“The live coal . . . from the altar [v. 6] symbolizes both the purification of blood and the fire of the Spirit that enabled the prophet to speak. From that point on, his words would be light to his hearers and power to those who would listen. The fact that a coal from the altar was used reminds us that ultimately all sin is forgiven because of a sacrifice. The sacrifices on the temple altar point to the ultimate sacrifice of the Savior Jesus. God sovereignly and graciously forgave Isaiah’s sin.” [4]

In verse 7, the Lord said to Isaiah, your guilt is taken away and your sin atoned for. The phrase taken away “alludes to the Israelite practice of symbolically placing the sins of the people on a scapegoat and driving that goat into the wilderness (see Lev. 16). The Hebrew word translated purged means “covered” and is the same word that is translated atonement. The word refers to the process of killing an animal and sprinkling the blood on the altar for atonement.” [5]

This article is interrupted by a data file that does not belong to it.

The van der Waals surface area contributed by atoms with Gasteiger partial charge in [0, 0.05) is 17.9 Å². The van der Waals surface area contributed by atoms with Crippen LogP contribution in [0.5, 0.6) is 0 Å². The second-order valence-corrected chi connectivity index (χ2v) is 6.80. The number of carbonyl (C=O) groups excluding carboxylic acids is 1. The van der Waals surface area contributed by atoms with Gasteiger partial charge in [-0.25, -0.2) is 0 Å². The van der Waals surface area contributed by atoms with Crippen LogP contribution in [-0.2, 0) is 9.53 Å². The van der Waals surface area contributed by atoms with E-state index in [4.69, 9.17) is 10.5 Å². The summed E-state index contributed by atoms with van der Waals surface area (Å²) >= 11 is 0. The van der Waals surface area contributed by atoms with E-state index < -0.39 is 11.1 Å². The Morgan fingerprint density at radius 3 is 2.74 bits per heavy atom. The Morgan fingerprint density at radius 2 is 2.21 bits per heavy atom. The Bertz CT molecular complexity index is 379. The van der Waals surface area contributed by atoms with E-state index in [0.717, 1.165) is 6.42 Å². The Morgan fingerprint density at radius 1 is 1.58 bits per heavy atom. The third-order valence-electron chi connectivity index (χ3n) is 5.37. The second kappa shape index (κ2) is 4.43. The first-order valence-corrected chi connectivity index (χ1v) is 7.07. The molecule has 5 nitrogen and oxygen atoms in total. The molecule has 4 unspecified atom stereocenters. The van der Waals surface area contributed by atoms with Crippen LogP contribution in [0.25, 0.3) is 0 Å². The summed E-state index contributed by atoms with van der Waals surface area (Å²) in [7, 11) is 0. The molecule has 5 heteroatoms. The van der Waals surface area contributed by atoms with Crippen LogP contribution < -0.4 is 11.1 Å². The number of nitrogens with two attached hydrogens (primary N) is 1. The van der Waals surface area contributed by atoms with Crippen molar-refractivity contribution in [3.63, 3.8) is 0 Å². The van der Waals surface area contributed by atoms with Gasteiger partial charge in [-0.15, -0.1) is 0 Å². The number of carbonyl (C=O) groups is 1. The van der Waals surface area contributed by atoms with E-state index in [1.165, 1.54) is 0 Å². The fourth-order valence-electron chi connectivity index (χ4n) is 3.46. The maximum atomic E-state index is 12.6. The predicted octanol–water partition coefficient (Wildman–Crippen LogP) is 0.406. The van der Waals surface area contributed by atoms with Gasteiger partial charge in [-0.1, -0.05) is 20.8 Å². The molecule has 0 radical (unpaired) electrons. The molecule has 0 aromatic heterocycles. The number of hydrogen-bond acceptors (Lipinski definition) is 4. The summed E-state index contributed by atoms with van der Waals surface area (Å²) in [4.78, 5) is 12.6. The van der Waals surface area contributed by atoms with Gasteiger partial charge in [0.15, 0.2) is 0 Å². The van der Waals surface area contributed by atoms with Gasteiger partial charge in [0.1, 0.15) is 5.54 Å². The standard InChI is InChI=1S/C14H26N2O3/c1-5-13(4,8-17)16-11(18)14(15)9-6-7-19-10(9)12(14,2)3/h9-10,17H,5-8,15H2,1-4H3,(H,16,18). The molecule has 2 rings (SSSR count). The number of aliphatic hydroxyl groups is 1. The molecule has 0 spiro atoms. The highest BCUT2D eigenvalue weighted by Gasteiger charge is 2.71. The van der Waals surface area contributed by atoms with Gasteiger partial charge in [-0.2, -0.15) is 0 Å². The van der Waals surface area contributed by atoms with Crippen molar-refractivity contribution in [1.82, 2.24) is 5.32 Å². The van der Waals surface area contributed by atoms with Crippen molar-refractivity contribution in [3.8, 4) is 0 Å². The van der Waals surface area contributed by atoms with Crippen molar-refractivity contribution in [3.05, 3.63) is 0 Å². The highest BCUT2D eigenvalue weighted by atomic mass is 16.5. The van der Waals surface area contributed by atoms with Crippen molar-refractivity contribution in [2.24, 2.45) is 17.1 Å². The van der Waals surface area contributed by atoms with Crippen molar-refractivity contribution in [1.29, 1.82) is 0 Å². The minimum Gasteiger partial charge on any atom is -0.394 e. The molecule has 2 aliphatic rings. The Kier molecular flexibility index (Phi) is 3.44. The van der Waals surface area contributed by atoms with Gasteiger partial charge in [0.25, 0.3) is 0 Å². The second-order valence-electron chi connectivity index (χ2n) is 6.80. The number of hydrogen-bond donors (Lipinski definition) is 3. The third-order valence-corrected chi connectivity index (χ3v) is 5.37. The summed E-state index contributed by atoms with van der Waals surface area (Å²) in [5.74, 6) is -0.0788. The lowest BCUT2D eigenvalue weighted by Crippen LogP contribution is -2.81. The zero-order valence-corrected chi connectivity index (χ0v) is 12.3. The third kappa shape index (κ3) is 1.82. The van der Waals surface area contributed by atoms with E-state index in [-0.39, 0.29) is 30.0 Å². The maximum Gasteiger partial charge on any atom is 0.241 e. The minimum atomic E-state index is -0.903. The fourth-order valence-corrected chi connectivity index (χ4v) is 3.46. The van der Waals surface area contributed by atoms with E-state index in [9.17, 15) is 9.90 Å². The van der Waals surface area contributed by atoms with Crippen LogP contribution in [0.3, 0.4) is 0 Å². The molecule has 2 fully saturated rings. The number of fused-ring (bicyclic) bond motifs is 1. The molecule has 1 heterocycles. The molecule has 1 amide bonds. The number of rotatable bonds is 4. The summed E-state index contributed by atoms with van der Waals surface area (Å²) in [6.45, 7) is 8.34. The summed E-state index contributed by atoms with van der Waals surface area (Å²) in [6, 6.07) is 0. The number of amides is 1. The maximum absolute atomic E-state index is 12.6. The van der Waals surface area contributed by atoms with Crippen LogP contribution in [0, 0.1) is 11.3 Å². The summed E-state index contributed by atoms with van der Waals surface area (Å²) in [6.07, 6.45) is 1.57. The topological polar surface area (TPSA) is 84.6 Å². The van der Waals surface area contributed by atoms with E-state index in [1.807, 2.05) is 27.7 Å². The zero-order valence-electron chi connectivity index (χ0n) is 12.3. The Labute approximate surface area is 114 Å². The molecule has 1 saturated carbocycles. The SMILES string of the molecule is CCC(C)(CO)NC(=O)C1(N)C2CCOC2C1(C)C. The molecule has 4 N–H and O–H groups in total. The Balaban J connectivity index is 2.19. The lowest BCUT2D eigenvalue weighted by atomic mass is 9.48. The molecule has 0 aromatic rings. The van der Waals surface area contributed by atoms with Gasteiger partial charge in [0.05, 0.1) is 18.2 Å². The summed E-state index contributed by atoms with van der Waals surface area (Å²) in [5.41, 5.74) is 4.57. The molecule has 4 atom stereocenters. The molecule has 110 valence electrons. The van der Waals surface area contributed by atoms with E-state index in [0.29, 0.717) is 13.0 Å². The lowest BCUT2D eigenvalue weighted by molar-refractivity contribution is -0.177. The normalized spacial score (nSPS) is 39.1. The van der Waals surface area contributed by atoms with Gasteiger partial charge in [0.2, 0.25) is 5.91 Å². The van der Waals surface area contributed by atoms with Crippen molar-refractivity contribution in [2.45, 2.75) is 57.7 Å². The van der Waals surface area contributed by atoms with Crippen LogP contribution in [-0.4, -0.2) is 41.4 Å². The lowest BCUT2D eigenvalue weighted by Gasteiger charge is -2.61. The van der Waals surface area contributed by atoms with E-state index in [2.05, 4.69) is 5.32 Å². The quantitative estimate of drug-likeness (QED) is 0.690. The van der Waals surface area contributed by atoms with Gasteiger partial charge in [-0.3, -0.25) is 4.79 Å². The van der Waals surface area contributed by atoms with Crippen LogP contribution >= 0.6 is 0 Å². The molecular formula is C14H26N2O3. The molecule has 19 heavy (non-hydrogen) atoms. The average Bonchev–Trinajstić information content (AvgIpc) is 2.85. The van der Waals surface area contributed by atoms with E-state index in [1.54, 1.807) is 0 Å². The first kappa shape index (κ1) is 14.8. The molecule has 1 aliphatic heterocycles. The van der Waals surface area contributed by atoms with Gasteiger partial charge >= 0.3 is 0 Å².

“At times, the prophets would be invited to participate in the heavenly court (see 1 Kin. 22:19–22; Jer. 23:18, 22). [In verse 8] the Lord uses the pronoun Us to mean Himself and His angels (see Gen. 3:22; 11:7).” [6]

In verse 8, Isaiah answers, “Here am I. Send me!” “In ancient Middle Eastern religions only divine beings are sent as messengers of the gods. Yet the God of Scripture uses human beings as a matter of course. Only at certain times does He use angels in a direct way to reveal His will to humankind. Isaiah’s willingness proceeded from a grateful heart; he wanted to serve the God who had forgiven him (v. 7).” [6]